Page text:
February 20, 2013
Google’s stock closed at $806.85 Feb. 19 — a record high for any technology company.
The search engine company’s stock has skyrocketed 14 percent since the beginning of the year and may just continue its upward trend amid news reports that Google is in the process of constructing a number of stand-alone stores to give consumers a hands-on experience with its growing number of devices.
The company “hopes to have the first flagship Google Stores open for the holidays in major metropolitan areas,” according to the original 9to5Google report Feb. 18.
According to The Wall Street Journal, only three other companies currently have higher-priced stock than Google: Berkshire Hathaway’s Class A shares, Seaboard and NVR.
Google seems to be riding a financial high of late. The firm surpassed analysts’ expectations when it posted its 2012 fourth quarter earnings: revenues of $14.42 billion — a 36 percent increase over 2011. In fact, the company made more than $50 billion in revenue in 2012, also a record.
Apple Leader of the Revenue Pack
Apple took the largest slice of the revenue pie in the U.S. in 2012 beating out all other technology companies, according to new data from NPD.
Apple nabbed 19.9 percent of consumer electronics revenues, up 2.7 percent from 2011 while Samsung revenues rose 2.3 percent from seven percent to 9.3 percent.
HP placed third with 8.2 percent, a dip of 0.7 percent since 2011. Sony experienced an even larger dip from 5.7 percent to 4.4 percent in 2012. Dell rounded out the top five, dipping 0.6 percent to three percent.
Despite the rise in revenue for Apple and Samsung, overall sales in the American consumer technology industry declined to $143 billion, down two percent.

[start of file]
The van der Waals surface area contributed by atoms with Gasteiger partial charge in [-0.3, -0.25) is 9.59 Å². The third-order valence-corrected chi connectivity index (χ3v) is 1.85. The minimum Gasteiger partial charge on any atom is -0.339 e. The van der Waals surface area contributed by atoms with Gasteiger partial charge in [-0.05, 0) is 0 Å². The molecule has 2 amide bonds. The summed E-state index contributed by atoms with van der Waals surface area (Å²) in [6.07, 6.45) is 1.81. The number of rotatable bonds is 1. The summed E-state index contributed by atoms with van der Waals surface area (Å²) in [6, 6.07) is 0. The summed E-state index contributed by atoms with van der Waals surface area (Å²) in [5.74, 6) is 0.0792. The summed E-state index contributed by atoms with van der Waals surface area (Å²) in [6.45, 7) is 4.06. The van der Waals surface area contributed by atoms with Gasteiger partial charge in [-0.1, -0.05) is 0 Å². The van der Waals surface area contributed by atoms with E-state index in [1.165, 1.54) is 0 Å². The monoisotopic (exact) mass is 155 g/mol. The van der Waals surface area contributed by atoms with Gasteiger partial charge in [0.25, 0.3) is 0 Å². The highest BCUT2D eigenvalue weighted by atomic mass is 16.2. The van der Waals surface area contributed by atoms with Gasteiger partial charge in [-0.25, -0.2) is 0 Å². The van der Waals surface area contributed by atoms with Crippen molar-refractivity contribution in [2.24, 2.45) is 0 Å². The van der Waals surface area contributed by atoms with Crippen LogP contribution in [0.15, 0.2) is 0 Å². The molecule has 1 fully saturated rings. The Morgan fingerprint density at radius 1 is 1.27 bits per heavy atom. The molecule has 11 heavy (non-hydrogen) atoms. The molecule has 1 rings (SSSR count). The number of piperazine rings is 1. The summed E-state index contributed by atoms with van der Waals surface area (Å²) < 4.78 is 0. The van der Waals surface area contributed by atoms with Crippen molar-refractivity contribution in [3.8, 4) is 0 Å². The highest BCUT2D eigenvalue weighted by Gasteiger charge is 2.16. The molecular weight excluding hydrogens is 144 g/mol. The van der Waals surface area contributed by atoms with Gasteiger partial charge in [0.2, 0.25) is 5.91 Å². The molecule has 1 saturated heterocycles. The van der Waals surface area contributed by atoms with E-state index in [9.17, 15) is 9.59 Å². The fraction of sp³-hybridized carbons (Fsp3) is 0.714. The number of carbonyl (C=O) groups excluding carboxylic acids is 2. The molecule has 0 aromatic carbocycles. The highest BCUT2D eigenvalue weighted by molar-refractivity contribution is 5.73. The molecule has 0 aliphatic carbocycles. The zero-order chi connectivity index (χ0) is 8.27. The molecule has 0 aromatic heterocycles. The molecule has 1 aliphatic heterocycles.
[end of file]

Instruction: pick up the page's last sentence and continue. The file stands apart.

While the popularity of Smartphones and tablets soared, notebook computers, flat-screen TVs and desktop computers fell.
Tablets enjoyed a 42 percent upsurge in 2012 and Smartphone revenue grew by 25 percent. Notebook computers dropped nine percent, flat-screen TVs dipped seven percent and desktop computers 11 percent.
Celly Raises $1.4M for Emergent Networks
Celly, a social media startup, has raised $1.4 million in funding to bring emergent social networks to classrooms, organizations and community groups via their Smartphones or tablets.
Celly makes use of a communications platform that in many ways mimics Facebook and Twitter. Organizers start lightweight, private social networks, known as “cells,” that members can join in seconds from any device. Users communicate using 140-character messages, a la Twitter.
“Cells grow to any size while maintaining coherent group discussions since moderators keep conversations on-topic and free of chat storms, oversharing, and cyberbullying threats,” reads a press release. “Finally, cells act as social building blocks that stand-alone or link together to form networks that adapt to the size, shape, and sharing policies of any organization. This keeps data secured in private, autonomous groups, yet empowers teamwork across organizations.”
So far, people have created more than 20,000 cells on the platform. It is available on Android and iOS.
The funding round was led by Oregon Angel Fund (OAF) with participation from Upstart Labs, Portland Seed Fund and individual investors.